Sexual Dysfunction in Women

Medical Causes of Female Sexual Dysfunction


In addition to hormonal contraceptives, a surprising number of drugs can interfere with sexual functioning. These include:

  • Antidepressants, including selective serotonin reuptake inhibitors (SSRIs), such as Prozac (fluoxetine) and Paxil (paroxetine), which can alter brain chemicals that affect sexual desire and response; they also can cause fatigue and nausea.

  • Antibiotics, which can cause yeast infections, making intercourse uncomfortable.

  • Antihistamines, which dry mucous membranes (including those of the vagina).

  • Heart and hypertension medicines, which cause sexual dysfunction in as many as 25 percent of women taking them. In one study, women with unimpaired sexual function who were given clonidine and prazosin (antihypertensive medicines) were less likely to desire sex than those given a placebo.

  • Tranquilizers, which can lower libido and delay or prevent orgasm.

  • Diet aids, sleep aids, and other over-the-counter drugs, which can cause drowsiness, reduce sexual desire, and impair function.


Infections, such as urinary tract, rectal, and vaginal infections, and sexually transmitted diseases (for example, human papilloma virus, which causes genital warts) can cause pain during intercourse.

Illness or Injury

Organic diseases, such as disorders of the adrenal, pituitary, and thyroid glands (the regulators of hormones), can alter your attitude toward sex. Interestingly, oxytocin, which is secreted by the pituitary gland, has been linked in animals (not humans, yet) to the contractions of the uterus during orgasm. Oxytocin is better known as the substance given to pregnant women to induce contractions.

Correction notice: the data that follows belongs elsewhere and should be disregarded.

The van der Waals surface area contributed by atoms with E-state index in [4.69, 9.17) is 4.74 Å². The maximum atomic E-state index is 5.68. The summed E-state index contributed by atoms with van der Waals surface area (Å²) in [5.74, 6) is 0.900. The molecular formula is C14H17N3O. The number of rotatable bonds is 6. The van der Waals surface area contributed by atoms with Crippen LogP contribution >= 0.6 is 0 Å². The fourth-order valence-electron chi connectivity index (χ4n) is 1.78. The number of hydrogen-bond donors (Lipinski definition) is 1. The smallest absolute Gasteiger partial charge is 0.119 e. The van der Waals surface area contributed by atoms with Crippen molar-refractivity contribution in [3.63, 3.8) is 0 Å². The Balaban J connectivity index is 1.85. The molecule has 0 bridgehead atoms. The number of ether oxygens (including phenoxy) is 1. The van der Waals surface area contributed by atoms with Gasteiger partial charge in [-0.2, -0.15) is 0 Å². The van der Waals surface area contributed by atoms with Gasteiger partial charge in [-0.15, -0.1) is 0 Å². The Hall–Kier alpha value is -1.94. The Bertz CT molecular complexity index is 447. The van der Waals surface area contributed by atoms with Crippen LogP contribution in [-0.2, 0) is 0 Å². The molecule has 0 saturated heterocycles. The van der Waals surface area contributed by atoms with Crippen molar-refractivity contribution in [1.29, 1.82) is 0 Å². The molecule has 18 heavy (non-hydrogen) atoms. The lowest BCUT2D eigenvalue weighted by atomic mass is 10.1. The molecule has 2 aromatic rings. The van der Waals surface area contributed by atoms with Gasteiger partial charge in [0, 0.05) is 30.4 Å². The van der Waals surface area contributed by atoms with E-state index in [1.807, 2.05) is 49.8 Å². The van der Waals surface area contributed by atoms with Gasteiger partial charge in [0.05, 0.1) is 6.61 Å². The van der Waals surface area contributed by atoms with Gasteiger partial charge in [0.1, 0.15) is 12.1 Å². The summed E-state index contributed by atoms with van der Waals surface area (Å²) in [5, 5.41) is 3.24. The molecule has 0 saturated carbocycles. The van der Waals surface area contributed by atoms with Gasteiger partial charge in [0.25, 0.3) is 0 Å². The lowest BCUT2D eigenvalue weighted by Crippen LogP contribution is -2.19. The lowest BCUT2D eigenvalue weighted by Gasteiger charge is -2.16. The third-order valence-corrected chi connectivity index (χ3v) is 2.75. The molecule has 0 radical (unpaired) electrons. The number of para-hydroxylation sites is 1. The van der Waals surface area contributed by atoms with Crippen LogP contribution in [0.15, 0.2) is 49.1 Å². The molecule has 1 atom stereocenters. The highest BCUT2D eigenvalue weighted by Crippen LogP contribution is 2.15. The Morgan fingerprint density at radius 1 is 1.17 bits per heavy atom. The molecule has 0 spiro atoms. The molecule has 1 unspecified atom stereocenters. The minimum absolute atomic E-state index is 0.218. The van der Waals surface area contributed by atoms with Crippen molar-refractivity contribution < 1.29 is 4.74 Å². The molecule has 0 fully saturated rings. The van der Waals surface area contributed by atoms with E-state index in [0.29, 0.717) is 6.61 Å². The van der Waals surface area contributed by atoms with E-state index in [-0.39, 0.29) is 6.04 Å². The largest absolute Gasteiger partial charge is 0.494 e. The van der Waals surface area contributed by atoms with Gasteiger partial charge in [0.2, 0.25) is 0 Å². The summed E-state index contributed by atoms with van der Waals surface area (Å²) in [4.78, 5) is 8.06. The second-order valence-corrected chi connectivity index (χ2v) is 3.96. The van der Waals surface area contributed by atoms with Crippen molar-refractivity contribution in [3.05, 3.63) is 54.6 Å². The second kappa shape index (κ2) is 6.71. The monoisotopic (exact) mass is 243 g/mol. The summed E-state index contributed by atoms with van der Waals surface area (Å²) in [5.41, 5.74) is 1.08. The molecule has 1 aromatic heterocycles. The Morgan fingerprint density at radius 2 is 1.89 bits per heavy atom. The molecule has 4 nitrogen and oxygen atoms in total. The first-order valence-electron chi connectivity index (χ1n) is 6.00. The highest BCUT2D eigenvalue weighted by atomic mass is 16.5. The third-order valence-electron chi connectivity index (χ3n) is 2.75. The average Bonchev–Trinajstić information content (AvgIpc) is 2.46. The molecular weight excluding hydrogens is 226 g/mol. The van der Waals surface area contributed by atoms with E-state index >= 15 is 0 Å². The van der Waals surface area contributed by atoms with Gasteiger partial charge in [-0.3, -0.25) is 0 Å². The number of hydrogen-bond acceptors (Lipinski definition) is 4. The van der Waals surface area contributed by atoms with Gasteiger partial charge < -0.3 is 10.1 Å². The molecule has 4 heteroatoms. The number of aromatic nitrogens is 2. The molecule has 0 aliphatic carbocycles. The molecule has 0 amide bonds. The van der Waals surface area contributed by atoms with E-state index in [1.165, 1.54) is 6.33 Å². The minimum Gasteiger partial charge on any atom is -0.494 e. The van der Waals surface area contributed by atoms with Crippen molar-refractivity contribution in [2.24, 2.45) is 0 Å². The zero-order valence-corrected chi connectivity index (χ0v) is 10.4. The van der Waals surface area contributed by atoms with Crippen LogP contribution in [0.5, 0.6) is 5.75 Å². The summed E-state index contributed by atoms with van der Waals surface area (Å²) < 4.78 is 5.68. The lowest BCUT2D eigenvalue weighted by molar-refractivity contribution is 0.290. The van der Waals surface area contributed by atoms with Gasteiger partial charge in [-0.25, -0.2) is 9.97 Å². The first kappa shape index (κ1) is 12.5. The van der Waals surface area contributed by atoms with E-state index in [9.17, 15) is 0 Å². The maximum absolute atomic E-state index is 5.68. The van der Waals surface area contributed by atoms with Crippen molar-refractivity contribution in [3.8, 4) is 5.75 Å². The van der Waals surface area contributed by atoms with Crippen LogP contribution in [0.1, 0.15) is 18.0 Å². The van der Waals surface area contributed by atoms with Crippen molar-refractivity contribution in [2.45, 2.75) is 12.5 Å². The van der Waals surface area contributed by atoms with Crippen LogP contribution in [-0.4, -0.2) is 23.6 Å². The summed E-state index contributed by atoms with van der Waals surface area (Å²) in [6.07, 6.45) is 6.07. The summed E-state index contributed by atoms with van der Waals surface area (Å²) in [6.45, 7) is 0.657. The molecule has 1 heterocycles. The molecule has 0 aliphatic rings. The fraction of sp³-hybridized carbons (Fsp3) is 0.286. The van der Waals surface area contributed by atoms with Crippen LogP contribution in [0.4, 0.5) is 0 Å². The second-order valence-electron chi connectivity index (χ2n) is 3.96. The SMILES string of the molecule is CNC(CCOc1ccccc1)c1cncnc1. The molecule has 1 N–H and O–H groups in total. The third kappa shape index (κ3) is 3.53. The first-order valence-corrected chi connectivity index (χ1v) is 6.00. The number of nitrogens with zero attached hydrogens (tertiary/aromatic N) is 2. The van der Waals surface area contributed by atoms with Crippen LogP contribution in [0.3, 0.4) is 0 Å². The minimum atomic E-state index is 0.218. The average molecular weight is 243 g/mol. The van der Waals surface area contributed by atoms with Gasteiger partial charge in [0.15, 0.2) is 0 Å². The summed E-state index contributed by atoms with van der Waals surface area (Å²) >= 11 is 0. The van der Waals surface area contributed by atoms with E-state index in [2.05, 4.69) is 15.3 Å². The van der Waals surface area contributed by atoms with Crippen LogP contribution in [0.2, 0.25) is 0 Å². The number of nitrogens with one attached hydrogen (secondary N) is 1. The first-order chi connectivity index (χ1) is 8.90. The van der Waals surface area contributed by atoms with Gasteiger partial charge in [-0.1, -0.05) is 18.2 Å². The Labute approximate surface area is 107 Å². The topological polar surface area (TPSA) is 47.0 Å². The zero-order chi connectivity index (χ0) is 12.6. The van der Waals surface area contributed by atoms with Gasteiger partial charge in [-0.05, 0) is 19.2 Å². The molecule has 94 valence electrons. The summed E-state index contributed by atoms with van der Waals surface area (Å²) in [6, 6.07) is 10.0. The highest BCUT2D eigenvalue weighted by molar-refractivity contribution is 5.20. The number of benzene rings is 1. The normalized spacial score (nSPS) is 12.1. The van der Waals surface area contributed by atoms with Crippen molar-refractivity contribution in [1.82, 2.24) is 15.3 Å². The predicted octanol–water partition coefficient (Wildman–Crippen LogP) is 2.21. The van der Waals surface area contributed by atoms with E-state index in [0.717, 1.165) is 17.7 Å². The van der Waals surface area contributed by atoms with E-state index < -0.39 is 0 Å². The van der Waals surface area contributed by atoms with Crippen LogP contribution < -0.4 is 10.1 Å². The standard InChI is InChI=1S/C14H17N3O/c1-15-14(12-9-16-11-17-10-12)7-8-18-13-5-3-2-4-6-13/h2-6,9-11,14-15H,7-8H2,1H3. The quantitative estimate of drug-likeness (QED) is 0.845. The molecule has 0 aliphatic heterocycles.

Side effects of chemotherapy, such as fatigue and nausea, can lower libido in cancer patients, who also may feel unattractive because of breast surgery or ostomies, for instance. Surgery for cancers of the ovary, bladder, rectum, and uterus can induce menopause, as can chemotherapy for breast cancer.


Hysterectomy can have completely opposite effects on sexual function: Half of 104 women in one study reported improvement after subtotal hysterectomy; 21 percent reported deterioration. Those who felt better were more likely to have had satisfying sex lives before the surgery.

Hysterectomy should not affect sexual desire or function if the ovaries (which produce hormones) are still intact, and hormone replacement therapy can make up for missing ovaries. Regardless, the ability to have an orgasm is unchanged, Dr. Renshaw points out, because arousal takes place in your clitoris and your mind.

Spinal Cord Injury

This type of injury does not have to close the book on sexual activity. In a 1995 study, half of 25 women with spinal cord injury reported the ability to achieve orgasm regardless of the pattern or degree of their neurological injury. What made the difference? The researchers credited greater sexual knowledge and higher sex drive.

Medical factors aren't the only causes of sexual dysfunction in women -- there also are psychological variables. See the next page to learn more.